fragments of the original
The device was first found over a
hundred years ago (c. 1900) by sponge divers on a shipwreck at the bottom of the sea near the island of Antikythera.
The gradual realisation that it was a sophisticated astronomical
calculating device astonished experts around the world. For decades
investigation failed to yield much more about it, but modern
equipment has begun to reveal its secrets. It dates from around the
end of the 2nd century B.C. and is the most sophisticated mechanism
known from the ancient world. Nothing as complex is known for the
next thousand years. The Antikythera Mechanism is now understood to
be dedicated to astronomical tool operating as a complex
mechanical "computer" which tracks the cycles of the Solar System.
The Object - A Description.
device contains a complicated arrangement of at least 30
precision, hand-cut bronze gears originally housed inside a wooden case covered
with inscriptions which describe how to use it.
The device is remarkable for the level of miniaturization and for
the complexity of its parts, which is comparable to that of 18th
century clocks. It has over 30 gears with teeth formed through
equilateral triangles. When a date was entered via a crank (now
lost), the mechanism calculated the position of the Sun, Moon, or
other astronomical information such as the location of other
The mechanism has three main dials, one on the front, and two on
the back. The front dial has two concentric scales. The outer ring
is marked off with the days of the 365-day Egyptian calendar, or the
Sothic year, based on the
Sothic cycle. Inside this, there is a second dial marked with
the Greek signs of the Zodiac
and divided into degrees. The calendar dial can be moved to
compensate for the effect of the extra quarter day in the year
(there are 365.2422 days per year) by turning the scale backwards
one day every four years. Note that the
Julian calendar, the first calendar of the region to contain
leap years, was not introduced until about 46 BC, up to a
century after the device was said to have been built (and the leap
year was implemented with errors until the early first century).
The front dial probably carried at least three hands, one showing
the date, and two others showing the positions of the Sun and the
Moon. The Moon indicator is adjusted to show the first anomaly of
the Moon's orbit. It is reasonable to suppose the Sun indicator had
a similar adjustment, but any gearing for this mechanism (if it
existed) has been lost. The front dial also includes a second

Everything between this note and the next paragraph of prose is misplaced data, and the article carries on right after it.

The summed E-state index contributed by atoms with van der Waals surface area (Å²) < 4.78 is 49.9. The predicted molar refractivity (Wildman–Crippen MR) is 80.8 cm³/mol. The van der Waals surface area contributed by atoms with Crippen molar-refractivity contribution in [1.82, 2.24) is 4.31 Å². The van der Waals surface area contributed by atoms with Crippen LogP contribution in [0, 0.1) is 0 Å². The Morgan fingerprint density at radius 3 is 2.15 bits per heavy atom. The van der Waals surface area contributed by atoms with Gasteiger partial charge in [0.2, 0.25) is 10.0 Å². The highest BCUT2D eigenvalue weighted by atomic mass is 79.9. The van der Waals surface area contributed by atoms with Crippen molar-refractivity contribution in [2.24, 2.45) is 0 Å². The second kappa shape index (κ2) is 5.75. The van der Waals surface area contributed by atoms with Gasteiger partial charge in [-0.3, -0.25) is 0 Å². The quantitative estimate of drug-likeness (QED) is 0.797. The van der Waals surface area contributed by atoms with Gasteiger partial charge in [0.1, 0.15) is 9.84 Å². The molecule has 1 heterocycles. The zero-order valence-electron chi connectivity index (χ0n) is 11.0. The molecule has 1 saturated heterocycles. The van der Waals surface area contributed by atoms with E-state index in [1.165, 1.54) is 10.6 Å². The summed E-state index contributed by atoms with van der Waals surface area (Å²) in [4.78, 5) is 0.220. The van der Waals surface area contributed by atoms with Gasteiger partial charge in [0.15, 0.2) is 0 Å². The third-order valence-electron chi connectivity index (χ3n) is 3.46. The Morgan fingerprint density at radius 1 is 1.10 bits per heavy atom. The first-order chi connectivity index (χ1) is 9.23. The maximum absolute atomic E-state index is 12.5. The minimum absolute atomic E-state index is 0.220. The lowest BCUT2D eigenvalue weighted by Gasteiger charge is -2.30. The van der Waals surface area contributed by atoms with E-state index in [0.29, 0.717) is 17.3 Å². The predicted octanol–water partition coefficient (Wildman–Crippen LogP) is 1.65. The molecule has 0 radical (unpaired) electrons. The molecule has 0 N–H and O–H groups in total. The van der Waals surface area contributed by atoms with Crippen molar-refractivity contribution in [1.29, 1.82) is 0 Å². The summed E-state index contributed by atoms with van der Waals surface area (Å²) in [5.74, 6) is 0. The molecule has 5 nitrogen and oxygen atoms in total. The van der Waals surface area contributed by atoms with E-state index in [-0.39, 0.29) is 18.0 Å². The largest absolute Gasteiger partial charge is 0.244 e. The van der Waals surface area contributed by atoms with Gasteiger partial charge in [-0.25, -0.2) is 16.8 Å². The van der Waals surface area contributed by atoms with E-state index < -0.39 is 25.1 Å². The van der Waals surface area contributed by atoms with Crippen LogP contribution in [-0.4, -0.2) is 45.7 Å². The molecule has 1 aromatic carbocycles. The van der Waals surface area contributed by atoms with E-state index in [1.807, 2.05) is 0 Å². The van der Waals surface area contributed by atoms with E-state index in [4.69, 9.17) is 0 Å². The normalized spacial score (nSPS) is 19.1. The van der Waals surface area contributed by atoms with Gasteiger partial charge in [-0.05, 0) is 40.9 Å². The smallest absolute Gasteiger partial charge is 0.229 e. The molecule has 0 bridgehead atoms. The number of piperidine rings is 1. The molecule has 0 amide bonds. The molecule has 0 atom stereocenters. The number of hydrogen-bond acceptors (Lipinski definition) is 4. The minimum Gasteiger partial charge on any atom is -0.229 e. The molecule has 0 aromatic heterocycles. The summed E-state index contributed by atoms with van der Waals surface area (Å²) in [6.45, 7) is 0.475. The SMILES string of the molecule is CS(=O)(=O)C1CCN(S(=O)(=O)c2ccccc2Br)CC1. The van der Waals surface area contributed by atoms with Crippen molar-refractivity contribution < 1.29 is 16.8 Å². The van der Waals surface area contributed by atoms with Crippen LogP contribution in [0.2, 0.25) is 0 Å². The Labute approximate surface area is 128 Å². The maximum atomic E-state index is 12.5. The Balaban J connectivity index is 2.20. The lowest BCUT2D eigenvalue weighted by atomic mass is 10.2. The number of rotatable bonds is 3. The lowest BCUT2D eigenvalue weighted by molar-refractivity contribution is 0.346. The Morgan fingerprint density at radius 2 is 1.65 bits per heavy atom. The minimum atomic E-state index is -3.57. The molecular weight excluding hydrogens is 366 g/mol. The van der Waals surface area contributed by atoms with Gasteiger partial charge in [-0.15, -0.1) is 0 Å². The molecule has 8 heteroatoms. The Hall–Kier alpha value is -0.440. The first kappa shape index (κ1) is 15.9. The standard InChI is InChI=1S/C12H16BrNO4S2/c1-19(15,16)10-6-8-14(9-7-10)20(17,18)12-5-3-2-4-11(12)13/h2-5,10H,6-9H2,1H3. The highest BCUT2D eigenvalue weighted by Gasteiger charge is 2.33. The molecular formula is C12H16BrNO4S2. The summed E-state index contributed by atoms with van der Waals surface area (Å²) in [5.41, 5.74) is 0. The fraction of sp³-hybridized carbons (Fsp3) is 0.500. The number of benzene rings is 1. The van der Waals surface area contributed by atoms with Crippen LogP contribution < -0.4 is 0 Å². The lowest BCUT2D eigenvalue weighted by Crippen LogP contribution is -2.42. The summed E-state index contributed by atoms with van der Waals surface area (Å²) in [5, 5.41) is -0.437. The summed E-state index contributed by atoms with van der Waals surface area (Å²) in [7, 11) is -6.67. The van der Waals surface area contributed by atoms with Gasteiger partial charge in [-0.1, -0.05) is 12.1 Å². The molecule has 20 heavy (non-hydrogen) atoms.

mechanism with a spherical model of the Moon that displays the
There is reference in the inscriptions for the planets Mars
and it would have certainly been within the capabilities of the
maker of this mechanism to include gearing to show their positions.
There is some speculation that the mechanism may have had indicators
for all the five planets known to the Greeks. None of the gearing
for such planetary mechanisms survives, except for one gear
otherwise unaccounted for.
Finally, the front dial includes a parapegma, a precursor to the
Almanac, which was used to mark the rising and setting of
specific stars. Each star is thought to be identified by Greek
characters which cross reference details inscribed on the mechanism.
The upper back dial is in the form of a spiral, with 47 divisions
per turn, displaying the 235 months of the 19 year
Metonic cycle. This cycle is important in fixing
The lower back dial is also in the form of a spiral, with 225
divisions showing the
Saros cycle; it also has a smaller subsidiary dial which
displays the 54 year "Triple Saros" or "Exeligmos" cycle. (The
Saros cycle, discovered by the
Chaldeans, is a period of approximately 18 years 11 days 8 hours
-- the length of time between occurrences of a particular
The Antikythera Mechanism Research Project, with experts from
Britain, Greece and the United States, detected in July 2008
the word "Olympia" on a bronze dial thought to display the 76 year
Callippic cycle, as well as the names of other games in ancient
Greece, and probably used to track dates of the ancient Olympic
games. According to BBC news:
"The four sectors of the dial are inscribed with a year number
Panhellenic Games: the 'crown' games of
Pythia; and two lesser games: Naa (held at
Dodona) and a second game which has not yet been deciphered."
One of the remarkable proposals made by Price was that the
differential gears, which enabled the mechanism to add or
angular velocities. The differential was used to compute the
lunar cycle by subtracting the effects of the Sun's movement
from those of the
sidereal lunar movement.
It was announced in
21 October 2005
that new pieces of the Antikythera mechanism had been found. There
are now 82 fragments.